Are you curious what autonomous vehicle technology can offer your business? Our experts are available to give tailor-made advice.
The power of autonomy
The process between the baggage hall and the aircraft is still mostly manual, and we see a great deal of value in automating this part of the bag journey. The real advantage of AVs is that they can be tailored to actual baggage demands, so airports can be efficient in deploying the right capacity.
We also see value in combining technologies. For example, point-to-point flows could still be handled on conveyors, but AVs could be used for all the exceptional flows around them, such as sortation, buffering or providing specific redundancy levels.
Outside the airport, the scope for AVs is broad. This is not least because of all the similarities and current momentum with self-driving vehicles on public roads.
However, an airport is a more controlled environment. We see many opportunities to provide baggage transport between the terminal and the aircraft, vice-versa, between terminals, or even from one aircraft to the other.
Scalable and flexible
There are many advantages of an airport going ahead with AV solutions, especially when you think about becoming future-proof and more resilient. Scalability is important when future demand is uncertain. And considering the effects of the current global pandemic, the ability to scale up – or down – quickly when needed is paramount.
As well as scalability, the opportunities to balance labour resources with an increased level of automation leaves airports less dependent on the human factor. This flexibility is another benefit of AVs – not just in terms of demand, but also in the use of space, because there’s no fixed infrastructure in place for baggage.
Quick deployment is another significant benefit because system commissioning can be done offsite, as well as remote software updates, which is a big advantage for the future. AVs can be tested away from site and then put to work almost immediately. This also allows them to be deployed temporarily, for example during big events or to support major system overhauls.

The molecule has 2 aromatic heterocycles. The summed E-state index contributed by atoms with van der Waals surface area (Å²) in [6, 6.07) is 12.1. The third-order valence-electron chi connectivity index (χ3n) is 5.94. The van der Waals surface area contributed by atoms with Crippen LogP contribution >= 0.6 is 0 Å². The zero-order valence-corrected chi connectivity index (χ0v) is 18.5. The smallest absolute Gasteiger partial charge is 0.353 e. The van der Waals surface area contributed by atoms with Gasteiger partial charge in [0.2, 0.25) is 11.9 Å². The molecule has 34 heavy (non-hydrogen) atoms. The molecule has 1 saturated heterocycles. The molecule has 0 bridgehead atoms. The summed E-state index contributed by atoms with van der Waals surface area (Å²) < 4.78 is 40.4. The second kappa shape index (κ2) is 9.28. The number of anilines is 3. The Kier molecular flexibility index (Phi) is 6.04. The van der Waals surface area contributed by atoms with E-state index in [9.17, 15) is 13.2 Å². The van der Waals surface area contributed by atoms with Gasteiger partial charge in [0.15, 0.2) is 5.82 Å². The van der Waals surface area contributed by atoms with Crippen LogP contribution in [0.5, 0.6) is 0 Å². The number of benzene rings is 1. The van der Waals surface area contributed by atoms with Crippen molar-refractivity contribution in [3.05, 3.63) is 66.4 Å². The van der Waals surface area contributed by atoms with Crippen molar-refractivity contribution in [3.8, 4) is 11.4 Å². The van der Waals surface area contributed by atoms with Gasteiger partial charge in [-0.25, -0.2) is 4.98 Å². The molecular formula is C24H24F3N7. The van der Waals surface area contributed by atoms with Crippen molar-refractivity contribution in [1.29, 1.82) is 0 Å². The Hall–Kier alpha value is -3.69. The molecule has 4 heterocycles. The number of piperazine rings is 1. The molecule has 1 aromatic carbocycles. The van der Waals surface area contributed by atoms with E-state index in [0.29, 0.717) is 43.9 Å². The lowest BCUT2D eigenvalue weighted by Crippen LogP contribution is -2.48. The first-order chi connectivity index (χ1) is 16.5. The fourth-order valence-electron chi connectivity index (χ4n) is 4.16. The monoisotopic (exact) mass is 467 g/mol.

Even on the apron, there’s no reason why ground support equipment couldn’t be automated, such as catering trucks and passenger stairs. As larger airports with multiple baggage halls have peaks at different times, AVs would allow you to move some capacity from one area to another. This wouldn’t be possible with fixed infrastructure.
Regardless of the zone or task, we have developed a family of AV solutions (which we call FLEET) capable of handling single pieces of luggage, containers (ULDs or carts) and groups of containers on dollies.
The next level
In terms of taking things to the next level, we’ll see a step-by-step approach, with AVs initially used in situations that are less business critical, such as handling empty ULDs at the apron. Then we’ll see a move towards larger applications.
What’s important is the ‘end-to-end’ process. This certainly gives value to users, as we can optimise the total flow of bags through an airport, from the passenger to the aircraft, by sending bags in the right sequence or by prioritising ‘hot’ bags over ‘normal’ bags.
With automation, the predictability of the whole process increases and that will give a better performance in terms of mishandled bags, connection times, turnaround times, safety, decision-making for the airport and – importantly – better information for passengers.
Airports and airlines are ready for this transition, so we’re testing new technology with some of them. We’re trialling different innovations at a range of locations, then sharing the findings in parallel – that’s the best way to speed up development.
Our plan isn’t about single AVs, it’s about the total system, the entire end-to-end process. And through that model, we’ll develop integrated solutions that deliver the right bags to the right locations at the right time.
I have discussed this topic in Vanderlande’s Check-in podcast as well. Listen here: